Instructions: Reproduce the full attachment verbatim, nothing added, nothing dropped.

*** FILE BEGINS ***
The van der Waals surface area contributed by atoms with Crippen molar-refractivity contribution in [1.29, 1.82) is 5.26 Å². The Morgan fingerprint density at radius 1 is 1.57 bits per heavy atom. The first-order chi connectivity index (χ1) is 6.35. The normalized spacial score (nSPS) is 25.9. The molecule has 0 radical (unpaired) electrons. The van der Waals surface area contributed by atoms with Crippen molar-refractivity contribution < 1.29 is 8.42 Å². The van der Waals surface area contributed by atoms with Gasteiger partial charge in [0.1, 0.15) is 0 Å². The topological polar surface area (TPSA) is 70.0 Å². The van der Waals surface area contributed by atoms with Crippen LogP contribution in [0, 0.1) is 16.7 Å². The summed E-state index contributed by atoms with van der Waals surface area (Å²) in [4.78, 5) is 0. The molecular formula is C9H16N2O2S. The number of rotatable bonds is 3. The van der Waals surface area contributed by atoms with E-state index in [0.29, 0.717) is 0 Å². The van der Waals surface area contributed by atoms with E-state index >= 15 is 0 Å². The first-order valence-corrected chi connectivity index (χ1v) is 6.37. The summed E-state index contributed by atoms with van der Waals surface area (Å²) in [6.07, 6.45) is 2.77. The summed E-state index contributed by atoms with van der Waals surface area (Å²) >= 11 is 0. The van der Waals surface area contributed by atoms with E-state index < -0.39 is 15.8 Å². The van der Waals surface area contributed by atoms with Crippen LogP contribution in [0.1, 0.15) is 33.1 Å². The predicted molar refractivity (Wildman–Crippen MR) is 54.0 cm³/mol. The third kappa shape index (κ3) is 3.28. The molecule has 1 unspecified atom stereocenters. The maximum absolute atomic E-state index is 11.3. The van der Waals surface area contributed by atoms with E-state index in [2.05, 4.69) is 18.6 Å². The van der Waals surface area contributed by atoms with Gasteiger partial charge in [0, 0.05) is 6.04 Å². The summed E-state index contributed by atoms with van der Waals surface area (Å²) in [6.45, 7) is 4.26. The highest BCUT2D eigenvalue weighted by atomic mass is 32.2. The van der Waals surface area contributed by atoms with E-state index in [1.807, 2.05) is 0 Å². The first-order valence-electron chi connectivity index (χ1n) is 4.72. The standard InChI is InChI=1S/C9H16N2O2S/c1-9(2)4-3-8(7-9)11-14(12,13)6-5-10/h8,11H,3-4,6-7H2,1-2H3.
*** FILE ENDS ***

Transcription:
The van der Waals surface area contributed by atoms with Crippen molar-refractivity contribution in [1.29, 1.82) is 5.26 Å². The Morgan fingerprint density at radius 1 is 1.57 bits per heavy atom. The first-order chi connectivity index (χ1) is 6.35. The normalized spacial score (nSPS) is 25.9. The molecule has 0 radical (unpaired) electrons. The van der Waals surface area contributed by atoms with Crippen molar-refractivity contribution < 1.29 is 8.42 Å². The van der Waals surface area contributed by atoms with Gasteiger partial charge in [0.1, 0.15) is 0 Å². The topological polar surface area (TPSA) is 70.0 Å². The van der Waals surface area contributed by atoms with Crippen LogP contribution in [0, 0.1) is 16.7 Å². The summed E-state index contributed by atoms with van der Waals surface area (Å²) in [4.78, 5) is 0. The molecular formula is C9H16N2O2S. The number of rotatable bonds is 3. The van der Waals surface area contributed by atoms with E-state index in [0.29, 0.717) is 0 Å². The van der Waals surface area contributed by atoms with E-state index >= 15 is 0 Å². The first-order valence-corrected chi connectivity index (χ1v) is 6.37. The summed E-state index contributed by atoms with van der Waals surface area (Å²) in [6.07, 6.45) is 2.77. The summed E-state index contributed by atoms with van der Waals surface area (Å²) >= 11 is 0. The van der Waals surface area contributed by atoms with E-state index < -0.39 is 15.8 Å². The van der Waals surface area contributed by atoms with Crippen LogP contribution in [0.1, 0.15) is 33.1 Å². The predicted molar refractivity (Wildman–Crippen MR) is 54.0 cm³/mol. The third kappa shape index (κ3) is 3.28. The molecule has 1 unspecified atom stereocenters. The maximum absolute atomic E-state index is 11.3. The van der Waals surface area contributed by atoms with E-state index in [2.05, 4.69) is 18.6 Å². The van der Waals surface area contributed by atoms with Gasteiger partial charge in [0, 0.05) is 6.04 Å². The summed E-state index contributed by atoms with van der Waals surface area (Å²) in [6.45, 7) is 4.26. The highest BCUT2D eigenvalue weighted by atomic mass is 32.2. The van der Waals surface area contributed by atoms with E-state index in [1.807, 2.05) is 0 Å². The first-order valence-electron chi connectivity index (χ1n) is 4.72. The standard InChI is InChI=1S/C9H16N2O2S/c1-9(2)4-3-8(7-9)11-14(12,13)6-5-10/h8,11H,3-4,6-7H2,1-2H3.